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• There is a minimum of 24 pages but not longer than 96 pages.
• Illustrations demonstrate the story being told.
More onlineFor more information about the Geisel, Newbery and Caldecott awards, visit www.ala.org/alsc/awardsgrants/bookmedia.
• Design of the book includes attention to size of typeface, uncluttered background, appropriate line length, placement of illustrations.
• Plot advances from one page to the next and, together with the illustrations, creates a "page-turning" dynamic.
• The book creates a successful reading experience from start to finish.
• The book is respectful and of interest to children.
• The book shows excellent, engaging and distinctive use of both language and illustration.
What happens after the committee makes its selections?
Authors, illustrators and publishers await "the call," which takes place early Monday morning preceding the official announcements. What does "the call" mean to an author/illustrator’s career? Besides notoriety — big sales. Every school and public library will purchase the award-winning books. The ALA award winners are pretty much guaranteed to stay in-print forever.
What was your personal takeaway from the experience?
I have been able to make long-lasting friendships and connections. I will always remember the insightful and rich discussions centering around books for children. The insight into the writing process and the chance to meet authors and illustrators has also been a truly unique and rare opportunity. These experiences have forever changed the way I look at picture books and early readers.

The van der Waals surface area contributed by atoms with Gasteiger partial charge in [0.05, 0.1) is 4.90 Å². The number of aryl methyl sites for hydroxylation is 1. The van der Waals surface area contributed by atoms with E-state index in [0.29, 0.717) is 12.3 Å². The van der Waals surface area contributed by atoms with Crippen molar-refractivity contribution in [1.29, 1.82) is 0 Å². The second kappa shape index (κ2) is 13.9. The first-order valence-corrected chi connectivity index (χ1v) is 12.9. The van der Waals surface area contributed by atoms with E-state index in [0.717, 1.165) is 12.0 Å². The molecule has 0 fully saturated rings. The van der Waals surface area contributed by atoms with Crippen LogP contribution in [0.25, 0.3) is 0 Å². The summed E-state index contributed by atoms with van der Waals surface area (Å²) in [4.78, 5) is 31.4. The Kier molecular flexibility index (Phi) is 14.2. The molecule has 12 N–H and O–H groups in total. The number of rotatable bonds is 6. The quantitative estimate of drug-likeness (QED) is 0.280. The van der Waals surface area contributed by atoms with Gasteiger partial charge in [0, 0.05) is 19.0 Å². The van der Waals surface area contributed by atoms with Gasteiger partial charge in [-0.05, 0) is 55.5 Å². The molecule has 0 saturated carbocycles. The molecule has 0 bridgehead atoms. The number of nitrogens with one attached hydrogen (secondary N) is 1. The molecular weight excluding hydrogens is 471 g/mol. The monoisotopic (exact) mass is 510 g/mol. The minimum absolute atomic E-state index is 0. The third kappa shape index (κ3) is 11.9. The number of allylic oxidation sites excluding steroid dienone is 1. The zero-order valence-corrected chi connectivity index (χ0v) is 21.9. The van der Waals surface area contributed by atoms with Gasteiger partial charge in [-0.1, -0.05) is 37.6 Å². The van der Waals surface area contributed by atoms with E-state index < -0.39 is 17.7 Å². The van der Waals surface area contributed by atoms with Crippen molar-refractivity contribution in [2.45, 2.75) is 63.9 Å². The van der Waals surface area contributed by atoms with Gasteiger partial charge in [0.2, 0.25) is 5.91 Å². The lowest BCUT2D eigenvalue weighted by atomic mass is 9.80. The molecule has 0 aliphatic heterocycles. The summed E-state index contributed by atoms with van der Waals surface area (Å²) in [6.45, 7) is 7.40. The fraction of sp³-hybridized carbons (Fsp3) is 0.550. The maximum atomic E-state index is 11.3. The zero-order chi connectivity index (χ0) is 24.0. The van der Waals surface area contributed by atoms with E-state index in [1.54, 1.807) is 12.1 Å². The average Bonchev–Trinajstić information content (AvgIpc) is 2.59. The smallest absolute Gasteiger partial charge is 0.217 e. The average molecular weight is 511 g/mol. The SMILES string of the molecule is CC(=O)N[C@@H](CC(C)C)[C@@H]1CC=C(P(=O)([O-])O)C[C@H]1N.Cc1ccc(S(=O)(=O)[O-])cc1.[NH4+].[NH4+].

What advice would you give parents to help their children become readers?
Parents can encourage their children to read by reading books themselves and by having their children see them read. Children need to see their parents laughing or maybe even crying when reading a book. They need to visually see the impact, joy and satisfaction parents have when they are reading.
Besides reading themselves, parents must read aloud to their children. Provo City Library is kicking off a program for parents of children 1-5 years in January. The program is called "1,000 Books Before Kindergarten." When parents read to their children, they are increasing their literacy skills, vocabulary, which prepares them for kindergarten.
Parents should continue reading to their children, no matter how old they are. I have read to grown children, sitting on the edge of their beds and a reading a few lines just before they drift off to sleep.
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